By Pamela Nielsen
At Palanga, Lithuania — a site of extreme persecution against Lutherans during the Stalinist era — leaders of church bodies and seminaries around the world gathered Aug. 8-11 for the International Lutheran Council’s (ILC) Fifth World Seminaries Conference to explore the theme of “Suffering, persecution and martyrdom as a mark of the church.”
Representing member church bodies of the ILC, 76 participants came from every continent except Antarctica to attend the conference hosted locally by Rev. Dr. Darius Petkunas, a professor at Helsinki University; the congregation of Palanga Lutheran Church; and the Evangelical Lutheran Church of Lithuania.
The ILC is a worldwide association of confessional Lutheran church bodies.
In opening remarks, the Rev. Dr. Albert B. Collver III, who is ILC secretary and director of Church Relations for the LCMS, reflected on the conference theme.
“Ironically, the more the church prays to be a witness to the world, the more likely the church is to experience the cross and suffering, which in itself becomes a witness,” Collver told participants.
He noted that the theme of suffering, persecution and martyrdom has been a topic of theological reflection since the time chronicled in the Book of Acts.
“At the beginning of the second decade of the 21st century, the church has passed through a century where more Christians numerically have been persecuted and martyred than at any other time in history,” he continued. “At the same time, Islam is spreading among peoples and through lands where the Gospel once held sway. If the external threats of secular humanism and Islam were not enough, the church is under attack from within,” said Collver.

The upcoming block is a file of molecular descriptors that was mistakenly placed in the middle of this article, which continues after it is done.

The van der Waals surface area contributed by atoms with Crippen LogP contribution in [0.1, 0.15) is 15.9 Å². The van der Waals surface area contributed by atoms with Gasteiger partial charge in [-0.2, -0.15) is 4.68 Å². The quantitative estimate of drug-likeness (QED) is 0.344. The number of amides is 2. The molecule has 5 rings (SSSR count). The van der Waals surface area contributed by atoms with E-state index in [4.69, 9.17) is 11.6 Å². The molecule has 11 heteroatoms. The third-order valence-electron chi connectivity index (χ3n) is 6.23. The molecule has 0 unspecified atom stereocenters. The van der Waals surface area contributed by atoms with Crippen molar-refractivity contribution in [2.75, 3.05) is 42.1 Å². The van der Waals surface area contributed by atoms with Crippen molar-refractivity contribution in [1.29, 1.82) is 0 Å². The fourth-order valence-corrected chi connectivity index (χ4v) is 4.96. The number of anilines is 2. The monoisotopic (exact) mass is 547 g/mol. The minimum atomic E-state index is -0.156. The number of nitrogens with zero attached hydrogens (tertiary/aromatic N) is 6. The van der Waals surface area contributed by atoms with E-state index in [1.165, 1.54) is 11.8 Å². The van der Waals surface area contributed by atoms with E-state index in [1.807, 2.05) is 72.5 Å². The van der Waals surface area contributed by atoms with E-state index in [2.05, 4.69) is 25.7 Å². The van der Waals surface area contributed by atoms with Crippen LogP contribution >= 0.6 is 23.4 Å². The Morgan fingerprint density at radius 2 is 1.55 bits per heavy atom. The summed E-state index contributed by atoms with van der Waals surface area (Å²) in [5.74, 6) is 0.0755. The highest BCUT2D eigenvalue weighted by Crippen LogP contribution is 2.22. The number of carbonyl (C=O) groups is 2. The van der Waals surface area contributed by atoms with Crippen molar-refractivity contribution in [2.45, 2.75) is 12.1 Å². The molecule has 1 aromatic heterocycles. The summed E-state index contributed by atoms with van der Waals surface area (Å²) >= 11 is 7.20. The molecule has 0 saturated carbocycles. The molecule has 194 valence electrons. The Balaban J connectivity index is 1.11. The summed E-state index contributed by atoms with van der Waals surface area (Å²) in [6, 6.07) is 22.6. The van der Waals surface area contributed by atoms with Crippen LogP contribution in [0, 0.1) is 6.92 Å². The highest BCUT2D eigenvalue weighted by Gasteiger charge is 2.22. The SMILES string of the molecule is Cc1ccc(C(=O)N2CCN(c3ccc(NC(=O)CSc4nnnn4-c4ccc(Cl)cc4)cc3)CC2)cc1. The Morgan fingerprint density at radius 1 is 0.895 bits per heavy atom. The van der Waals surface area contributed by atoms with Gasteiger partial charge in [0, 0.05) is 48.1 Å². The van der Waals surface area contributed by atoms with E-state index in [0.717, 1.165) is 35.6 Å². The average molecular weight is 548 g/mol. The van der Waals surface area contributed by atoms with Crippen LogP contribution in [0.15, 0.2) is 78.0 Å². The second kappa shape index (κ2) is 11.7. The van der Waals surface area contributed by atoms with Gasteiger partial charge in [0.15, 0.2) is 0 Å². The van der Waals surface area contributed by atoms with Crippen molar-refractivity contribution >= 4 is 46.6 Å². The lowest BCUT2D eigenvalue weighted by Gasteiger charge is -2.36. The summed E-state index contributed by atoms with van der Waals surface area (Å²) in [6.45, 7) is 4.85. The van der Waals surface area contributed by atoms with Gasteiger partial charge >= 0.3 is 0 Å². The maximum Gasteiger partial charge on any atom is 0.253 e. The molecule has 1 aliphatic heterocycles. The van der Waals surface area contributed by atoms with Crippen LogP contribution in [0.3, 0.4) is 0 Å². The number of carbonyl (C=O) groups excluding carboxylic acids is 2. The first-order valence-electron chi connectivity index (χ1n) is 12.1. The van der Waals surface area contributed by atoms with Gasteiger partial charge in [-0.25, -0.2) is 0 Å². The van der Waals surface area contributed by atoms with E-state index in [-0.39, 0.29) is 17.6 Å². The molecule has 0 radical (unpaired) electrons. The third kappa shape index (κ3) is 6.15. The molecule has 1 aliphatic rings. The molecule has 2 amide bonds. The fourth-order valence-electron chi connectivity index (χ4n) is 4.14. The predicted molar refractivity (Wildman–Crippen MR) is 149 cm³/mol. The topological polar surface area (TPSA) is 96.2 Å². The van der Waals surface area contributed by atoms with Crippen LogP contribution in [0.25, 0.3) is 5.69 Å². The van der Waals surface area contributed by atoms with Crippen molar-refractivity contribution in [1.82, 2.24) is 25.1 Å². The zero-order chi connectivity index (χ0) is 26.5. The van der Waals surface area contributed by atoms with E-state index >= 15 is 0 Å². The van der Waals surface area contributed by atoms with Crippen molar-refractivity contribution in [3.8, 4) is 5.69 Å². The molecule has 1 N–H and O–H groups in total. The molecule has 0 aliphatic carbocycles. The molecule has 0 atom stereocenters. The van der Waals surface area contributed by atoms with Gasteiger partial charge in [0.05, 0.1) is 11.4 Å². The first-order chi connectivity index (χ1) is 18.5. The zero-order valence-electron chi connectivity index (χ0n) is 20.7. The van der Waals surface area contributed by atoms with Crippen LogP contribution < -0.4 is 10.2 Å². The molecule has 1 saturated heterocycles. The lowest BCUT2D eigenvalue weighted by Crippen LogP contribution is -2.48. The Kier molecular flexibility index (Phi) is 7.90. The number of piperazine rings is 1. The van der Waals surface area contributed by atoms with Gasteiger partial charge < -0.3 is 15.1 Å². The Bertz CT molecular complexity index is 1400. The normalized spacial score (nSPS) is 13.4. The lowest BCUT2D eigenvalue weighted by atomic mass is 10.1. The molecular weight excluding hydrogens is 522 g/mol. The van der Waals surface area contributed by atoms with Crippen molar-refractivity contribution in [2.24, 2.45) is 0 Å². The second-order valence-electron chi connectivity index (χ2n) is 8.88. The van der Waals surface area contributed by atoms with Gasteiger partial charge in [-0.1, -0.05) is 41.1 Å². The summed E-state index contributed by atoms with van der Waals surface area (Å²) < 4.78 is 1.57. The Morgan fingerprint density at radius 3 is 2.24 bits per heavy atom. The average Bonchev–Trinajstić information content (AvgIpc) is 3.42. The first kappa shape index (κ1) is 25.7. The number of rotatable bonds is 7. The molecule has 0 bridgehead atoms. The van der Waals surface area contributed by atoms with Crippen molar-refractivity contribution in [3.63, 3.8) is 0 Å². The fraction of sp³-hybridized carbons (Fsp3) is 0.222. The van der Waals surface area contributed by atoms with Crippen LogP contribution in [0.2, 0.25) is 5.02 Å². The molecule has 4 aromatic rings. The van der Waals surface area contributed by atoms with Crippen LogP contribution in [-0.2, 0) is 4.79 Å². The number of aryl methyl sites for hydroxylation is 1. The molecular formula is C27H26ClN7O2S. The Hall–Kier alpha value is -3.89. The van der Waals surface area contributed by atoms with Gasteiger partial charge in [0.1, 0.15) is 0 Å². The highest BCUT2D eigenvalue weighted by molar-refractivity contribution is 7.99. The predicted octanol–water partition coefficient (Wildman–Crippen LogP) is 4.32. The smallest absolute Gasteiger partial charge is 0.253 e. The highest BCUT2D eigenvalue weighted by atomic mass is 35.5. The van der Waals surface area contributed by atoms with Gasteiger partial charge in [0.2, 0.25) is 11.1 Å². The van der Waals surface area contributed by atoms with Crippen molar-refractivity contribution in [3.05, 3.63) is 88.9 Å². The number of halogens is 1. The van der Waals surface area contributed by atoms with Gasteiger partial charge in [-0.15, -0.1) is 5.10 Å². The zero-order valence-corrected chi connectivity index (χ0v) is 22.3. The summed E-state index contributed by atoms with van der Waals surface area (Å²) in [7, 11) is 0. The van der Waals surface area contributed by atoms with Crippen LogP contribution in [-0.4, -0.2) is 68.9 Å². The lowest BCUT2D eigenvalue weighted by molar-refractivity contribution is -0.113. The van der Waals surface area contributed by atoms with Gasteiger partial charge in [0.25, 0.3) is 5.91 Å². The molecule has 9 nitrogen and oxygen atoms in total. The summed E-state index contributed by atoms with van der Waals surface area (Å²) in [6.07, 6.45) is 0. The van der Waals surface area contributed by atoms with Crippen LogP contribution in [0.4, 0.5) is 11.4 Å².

Bishop Mindaugas Sabutis of the Evangelical Lutheran Church of Lithuania, a member church of the Lutheran World Federation, also greeted the group, which met at the Palanga Lutheran Church and Diaconal Center. He noted that for Christians in Lithuania, persecution in one form or another has been nearly constant throughout the past 400 years.
Conference speakers addressed facets of the conference theme.
The Rev. Dr. William Weinrich, professor of Church History at Concordia Theological Seminary, Fort Wayne, Ind., provided the keynote address, setting the stage for deep reflection. His presentation titled “A historical view of martyrdom and the cross” explored suffering, persecution and martyrdom in the early-church era.
Underscoring the relevance of the topic for today, Weinrich noted that credible research estimates that more than 100,000 Christians are violently killed because of some relation to their faith each year; others are either displaced, see their churches destroyed or experience the abduction of their leaders.
“As we think about the present circumstances of our Lutheran churches in the world and about how best to prepare our people for further suffering,” Weinrich explained, “we should not forget the great resource we have in the Sacrament of the Altar. For it is not merely that which ‘strengthens’ faith, but is itself the reality of life over death.” He then quoted John 6:54 — “whoever eats my flesh and drinks my blood has eternal life, and I shall raise him on the last day.”
Petkunas, a member of the faculty of Theology at the University of Helsinki, continued the discussion with his topic, “A further historical reflection of martyrdom and the cross,” which included findings from his extensive research into the Marxist-Leninist era persecutions of the 20th century.